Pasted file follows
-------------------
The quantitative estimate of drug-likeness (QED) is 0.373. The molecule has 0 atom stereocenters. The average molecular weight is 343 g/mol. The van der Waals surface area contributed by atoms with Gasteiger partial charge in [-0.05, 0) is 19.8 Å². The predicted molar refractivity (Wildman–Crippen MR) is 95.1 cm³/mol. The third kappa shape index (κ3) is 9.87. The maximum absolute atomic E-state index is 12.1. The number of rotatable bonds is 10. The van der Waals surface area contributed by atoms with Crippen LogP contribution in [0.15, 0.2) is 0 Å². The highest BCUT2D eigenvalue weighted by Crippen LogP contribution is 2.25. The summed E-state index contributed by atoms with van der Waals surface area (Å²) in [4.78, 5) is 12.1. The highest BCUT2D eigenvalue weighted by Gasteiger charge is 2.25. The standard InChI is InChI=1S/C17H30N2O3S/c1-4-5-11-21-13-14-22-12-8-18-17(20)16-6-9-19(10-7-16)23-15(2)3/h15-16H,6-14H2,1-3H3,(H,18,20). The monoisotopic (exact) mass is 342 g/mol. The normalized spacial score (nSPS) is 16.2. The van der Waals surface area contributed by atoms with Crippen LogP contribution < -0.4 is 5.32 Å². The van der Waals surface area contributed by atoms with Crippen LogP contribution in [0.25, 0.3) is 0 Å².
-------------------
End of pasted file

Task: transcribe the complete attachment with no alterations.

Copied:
The quantitative estimate of drug-likeness (QED) is 0.373. The molecule has 0 atom stereocenters. The average molecular weight is 343 g/mol. The van der Waals surface area contributed by atoms with Gasteiger partial charge in [-0.05, 0) is 19.8 Å². The predicted molar refractivity (Wildman–Crippen MR) is 95.1 cm³/mol. The third kappa shape index (κ3) is 9.87. The maximum absolute atomic E-state index is 12.1. The number of rotatable bonds is 10. The van der Waals surface area contributed by atoms with Crippen LogP contribution in [0.15, 0.2) is 0 Å². The highest BCUT2D eigenvalue weighted by Crippen LogP contribution is 2.25. The summed E-state index contributed by atoms with van der Waals surface area (Å²) in [4.78, 5) is 12.1. The highest BCUT2D eigenvalue weighted by Gasteiger charge is 2.25. The standard InChI is InChI=1S/C17H30N2O3S/c1-4-5-11-21-13-14-22-12-8-18-17(20)16-6-9-19(10-7-16)23-15(2)3/h15-16H,6-14H2,1-3H3,(H,18,20). The monoisotopic (exact) mass is 342 g/mol. The normalized spacial score (nSPS) is 16.2. The van der Waals surface area contributed by atoms with Crippen LogP contribution < -0.4 is 5.32 Å². The van der Waals surface area contributed by atoms with Crippen LogP contribution in [0.25, 0.3) is 0 Å².